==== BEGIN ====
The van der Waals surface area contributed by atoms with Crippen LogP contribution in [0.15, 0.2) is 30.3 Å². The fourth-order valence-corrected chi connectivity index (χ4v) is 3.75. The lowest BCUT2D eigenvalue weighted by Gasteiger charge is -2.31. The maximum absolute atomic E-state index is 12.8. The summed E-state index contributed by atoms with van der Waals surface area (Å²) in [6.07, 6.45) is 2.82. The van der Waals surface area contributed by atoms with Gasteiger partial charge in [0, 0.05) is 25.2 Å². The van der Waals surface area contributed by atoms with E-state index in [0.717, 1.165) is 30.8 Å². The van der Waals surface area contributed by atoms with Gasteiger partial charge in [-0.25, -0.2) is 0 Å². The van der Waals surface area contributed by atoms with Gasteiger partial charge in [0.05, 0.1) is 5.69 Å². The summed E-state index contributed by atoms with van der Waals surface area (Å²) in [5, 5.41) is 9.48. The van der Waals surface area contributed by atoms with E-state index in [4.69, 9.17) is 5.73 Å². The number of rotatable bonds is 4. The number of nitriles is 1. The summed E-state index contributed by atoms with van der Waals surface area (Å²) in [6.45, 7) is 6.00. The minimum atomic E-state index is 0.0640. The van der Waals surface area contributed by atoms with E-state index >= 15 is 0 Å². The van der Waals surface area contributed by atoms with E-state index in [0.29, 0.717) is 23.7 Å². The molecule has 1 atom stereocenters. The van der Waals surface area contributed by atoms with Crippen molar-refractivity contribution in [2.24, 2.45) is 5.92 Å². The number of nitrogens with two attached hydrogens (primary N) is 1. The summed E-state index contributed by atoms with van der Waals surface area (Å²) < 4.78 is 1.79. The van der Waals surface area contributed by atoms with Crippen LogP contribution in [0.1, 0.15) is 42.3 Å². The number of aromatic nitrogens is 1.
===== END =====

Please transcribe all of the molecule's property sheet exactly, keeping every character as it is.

The van der Waals surface area contributed by atoms with Crippen LogP contribution in [0.15, 0.2) is 30.3 Å². The fourth-order valence-corrected chi connectivity index (χ4v) is 3.75. The lowest BCUT2D eigenvalue weighted by Gasteiger charge is -2.31. The maximum absolute atomic E-state index is 12.8. The summed E-state index contributed by atoms with van der Waals surface area (Å²) in [6.07, 6.45) is 2.82. The van der Waals surface area contributed by atoms with Gasteiger partial charge in [0, 0.05) is 25.2 Å². The van der Waals surface area contributed by atoms with E-state index in [0.717, 1.165) is 30.8 Å². The van der Waals surface area contributed by atoms with Gasteiger partial charge in [-0.25, -0.2) is 0 Å². The van der Waals surface area contributed by atoms with Gasteiger partial charge in [0.05, 0.1) is 5.69 Å². The summed E-state index contributed by atoms with van der Waals surface area (Å²) in [5, 5.41) is 9.48. The van der Waals surface area contributed by atoms with E-state index in [4.69, 9.17) is 5.73 Å². The number of rotatable bonds is 4. The number of nitriles is 1. The summed E-state index contributed by atoms with van der Waals surface area (Å²) in [6.45, 7) is 6.00. The minimum atomic E-state index is 0.0640. The van der Waals surface area contributed by atoms with E-state index >= 15 is 0 Å². The van der Waals surface area contributed by atoms with E-state index in [0.29, 0.717) is 23.7 Å². The molecule has 1 atom stereocenters. The van der Waals surface area contributed by atoms with Crippen molar-refractivity contribution in [2.24, 2.45) is 5.92 Å². The number of nitrogens with two attached hydrogens (primary N) is 1. The summed E-state index contributed by atoms with van der Waals surface area (Å²) < 4.78 is 1.79. The van der Waals surface area contributed by atoms with Crippen LogP contribution in [0.1, 0.15) is 42.3 Å². The number of aromatic nitrogens is 1.